Paint lines were constantly monitored through big windows. Adjustments could be made on the dedicated consoles. This is what most of the painting floor looked like.
This picture is lit by a direct lightning strike of the building. It’s impossible to describe the feeling of being in this giant open building the moment it channeled an electric explosion into the earth.
The railing were jealous of both the bricks and bits, and chose instead to dissolve like this.
A strange little staircase on the side of the orphanage puts the scale of the building in perspective. It’s big, by U.P. standards!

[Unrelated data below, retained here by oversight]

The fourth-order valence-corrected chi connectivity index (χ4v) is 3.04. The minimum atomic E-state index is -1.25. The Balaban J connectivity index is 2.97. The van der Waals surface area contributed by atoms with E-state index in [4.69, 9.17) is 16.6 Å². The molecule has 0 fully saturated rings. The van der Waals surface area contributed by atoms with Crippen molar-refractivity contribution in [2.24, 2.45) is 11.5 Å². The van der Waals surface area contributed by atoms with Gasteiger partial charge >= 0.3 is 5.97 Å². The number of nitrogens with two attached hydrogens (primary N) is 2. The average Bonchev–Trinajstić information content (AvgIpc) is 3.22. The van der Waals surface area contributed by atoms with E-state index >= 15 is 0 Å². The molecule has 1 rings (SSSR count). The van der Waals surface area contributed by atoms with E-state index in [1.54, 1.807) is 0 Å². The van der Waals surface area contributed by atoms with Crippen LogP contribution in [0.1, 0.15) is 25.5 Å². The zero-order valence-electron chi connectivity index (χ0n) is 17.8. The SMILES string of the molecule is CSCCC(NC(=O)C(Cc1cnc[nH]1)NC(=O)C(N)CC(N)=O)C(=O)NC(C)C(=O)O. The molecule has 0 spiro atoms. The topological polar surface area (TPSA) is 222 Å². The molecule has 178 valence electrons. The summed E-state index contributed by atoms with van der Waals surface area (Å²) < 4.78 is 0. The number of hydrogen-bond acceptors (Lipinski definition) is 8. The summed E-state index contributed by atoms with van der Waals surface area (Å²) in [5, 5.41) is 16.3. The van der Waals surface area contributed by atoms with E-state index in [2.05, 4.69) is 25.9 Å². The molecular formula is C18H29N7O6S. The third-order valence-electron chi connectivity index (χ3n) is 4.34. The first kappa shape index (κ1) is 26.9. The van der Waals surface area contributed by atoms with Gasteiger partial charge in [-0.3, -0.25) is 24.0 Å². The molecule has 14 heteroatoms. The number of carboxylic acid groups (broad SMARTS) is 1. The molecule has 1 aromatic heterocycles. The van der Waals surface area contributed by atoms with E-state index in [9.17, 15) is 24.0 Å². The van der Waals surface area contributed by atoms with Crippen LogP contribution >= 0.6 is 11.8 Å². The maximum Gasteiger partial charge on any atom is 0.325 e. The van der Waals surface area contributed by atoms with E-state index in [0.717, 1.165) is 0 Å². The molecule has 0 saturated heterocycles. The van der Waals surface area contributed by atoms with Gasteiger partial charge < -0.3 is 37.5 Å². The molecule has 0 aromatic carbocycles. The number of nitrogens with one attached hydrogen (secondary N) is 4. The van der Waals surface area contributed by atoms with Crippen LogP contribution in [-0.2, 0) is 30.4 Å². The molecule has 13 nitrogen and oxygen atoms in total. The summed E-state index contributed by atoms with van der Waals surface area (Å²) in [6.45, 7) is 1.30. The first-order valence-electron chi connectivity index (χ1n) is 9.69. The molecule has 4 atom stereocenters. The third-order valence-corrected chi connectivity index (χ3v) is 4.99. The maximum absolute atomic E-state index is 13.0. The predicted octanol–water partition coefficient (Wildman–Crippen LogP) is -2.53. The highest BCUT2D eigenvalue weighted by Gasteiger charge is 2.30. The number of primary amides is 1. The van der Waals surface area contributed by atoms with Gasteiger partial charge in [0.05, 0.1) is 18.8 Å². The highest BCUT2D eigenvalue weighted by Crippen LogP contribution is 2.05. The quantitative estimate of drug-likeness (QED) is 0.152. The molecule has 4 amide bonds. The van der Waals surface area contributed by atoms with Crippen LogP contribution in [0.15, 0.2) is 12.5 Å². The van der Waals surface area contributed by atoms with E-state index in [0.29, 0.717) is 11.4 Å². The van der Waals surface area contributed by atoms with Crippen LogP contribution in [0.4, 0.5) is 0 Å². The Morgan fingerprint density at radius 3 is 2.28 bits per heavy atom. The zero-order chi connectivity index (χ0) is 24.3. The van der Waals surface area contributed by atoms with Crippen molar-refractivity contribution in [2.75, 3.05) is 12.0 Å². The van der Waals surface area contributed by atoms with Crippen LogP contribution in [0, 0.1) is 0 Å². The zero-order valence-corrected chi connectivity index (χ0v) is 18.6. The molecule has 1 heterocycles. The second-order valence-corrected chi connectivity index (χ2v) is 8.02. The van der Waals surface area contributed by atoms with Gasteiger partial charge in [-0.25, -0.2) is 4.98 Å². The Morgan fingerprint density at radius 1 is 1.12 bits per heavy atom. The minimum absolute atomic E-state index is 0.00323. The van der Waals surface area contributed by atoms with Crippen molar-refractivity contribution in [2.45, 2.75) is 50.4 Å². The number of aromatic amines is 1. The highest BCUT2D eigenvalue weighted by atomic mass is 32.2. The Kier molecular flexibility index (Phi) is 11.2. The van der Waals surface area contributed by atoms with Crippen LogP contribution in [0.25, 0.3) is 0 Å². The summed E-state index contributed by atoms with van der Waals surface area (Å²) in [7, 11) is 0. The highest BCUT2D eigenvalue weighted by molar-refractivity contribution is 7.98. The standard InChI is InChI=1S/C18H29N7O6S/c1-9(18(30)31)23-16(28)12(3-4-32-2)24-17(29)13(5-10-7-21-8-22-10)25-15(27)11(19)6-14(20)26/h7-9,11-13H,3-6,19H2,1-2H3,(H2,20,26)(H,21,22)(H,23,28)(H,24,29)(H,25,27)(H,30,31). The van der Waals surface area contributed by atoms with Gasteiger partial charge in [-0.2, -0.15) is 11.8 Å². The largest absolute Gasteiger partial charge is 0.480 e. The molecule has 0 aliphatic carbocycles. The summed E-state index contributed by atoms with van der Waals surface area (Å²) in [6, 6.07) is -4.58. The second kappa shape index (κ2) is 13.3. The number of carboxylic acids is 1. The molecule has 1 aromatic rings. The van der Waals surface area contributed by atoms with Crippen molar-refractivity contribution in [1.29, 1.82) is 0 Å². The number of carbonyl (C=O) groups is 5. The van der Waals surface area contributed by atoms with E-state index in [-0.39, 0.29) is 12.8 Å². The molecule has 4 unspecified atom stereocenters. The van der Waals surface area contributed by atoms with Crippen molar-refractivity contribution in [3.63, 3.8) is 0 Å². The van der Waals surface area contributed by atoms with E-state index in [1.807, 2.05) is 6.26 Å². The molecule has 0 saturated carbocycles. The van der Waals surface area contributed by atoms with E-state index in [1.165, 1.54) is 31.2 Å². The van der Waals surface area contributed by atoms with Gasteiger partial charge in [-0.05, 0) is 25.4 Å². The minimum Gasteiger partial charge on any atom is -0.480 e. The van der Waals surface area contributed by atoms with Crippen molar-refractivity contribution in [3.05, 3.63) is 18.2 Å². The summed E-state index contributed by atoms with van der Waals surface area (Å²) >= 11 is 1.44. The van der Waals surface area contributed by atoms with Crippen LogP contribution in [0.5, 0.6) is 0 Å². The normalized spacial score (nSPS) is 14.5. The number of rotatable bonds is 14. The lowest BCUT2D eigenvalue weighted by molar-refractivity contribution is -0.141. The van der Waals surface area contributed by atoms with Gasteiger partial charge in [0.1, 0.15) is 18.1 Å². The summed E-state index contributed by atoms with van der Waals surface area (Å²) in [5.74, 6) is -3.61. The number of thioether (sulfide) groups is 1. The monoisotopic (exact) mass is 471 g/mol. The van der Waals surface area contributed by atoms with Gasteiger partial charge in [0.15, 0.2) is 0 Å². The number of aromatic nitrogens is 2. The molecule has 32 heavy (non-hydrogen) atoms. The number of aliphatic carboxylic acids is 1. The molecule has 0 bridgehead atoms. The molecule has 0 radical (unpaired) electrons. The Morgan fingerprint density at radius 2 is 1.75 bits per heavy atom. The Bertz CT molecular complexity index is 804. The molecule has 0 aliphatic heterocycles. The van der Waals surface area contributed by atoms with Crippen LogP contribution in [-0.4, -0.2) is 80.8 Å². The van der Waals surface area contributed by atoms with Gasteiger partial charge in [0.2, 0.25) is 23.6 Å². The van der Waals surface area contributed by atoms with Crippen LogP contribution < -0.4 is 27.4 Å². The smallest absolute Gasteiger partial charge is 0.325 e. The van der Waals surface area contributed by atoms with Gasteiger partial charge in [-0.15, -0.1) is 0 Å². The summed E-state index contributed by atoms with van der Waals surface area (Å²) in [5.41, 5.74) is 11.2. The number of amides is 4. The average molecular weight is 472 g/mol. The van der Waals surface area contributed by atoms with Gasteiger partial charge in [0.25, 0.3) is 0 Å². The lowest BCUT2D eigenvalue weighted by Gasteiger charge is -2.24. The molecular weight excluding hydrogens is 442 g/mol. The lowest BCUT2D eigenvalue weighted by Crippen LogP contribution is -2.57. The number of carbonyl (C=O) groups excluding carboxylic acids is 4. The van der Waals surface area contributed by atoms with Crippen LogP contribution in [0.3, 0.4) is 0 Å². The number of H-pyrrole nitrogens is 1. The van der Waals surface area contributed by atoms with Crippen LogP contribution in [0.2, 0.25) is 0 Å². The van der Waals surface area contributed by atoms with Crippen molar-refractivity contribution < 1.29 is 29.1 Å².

The alley-mounted fire escape is long gone, but lamps over the bricked-up windows and a dark outline show how it zig zagged.
At the end of a conveyor belt and poised over a loading station, it’s easy to image the tinny sound of chicken feed sliding across the metal. Like sand on the old-fashioned stainless steel playground slides.
When it was convenient, the sugar company would pull equipment, even pipes, from one mill for another.
Pozo Mine, the most menacing mine building I’ve ever seen. Black and white film, shot with the Fuji GX680, a beast of a camera.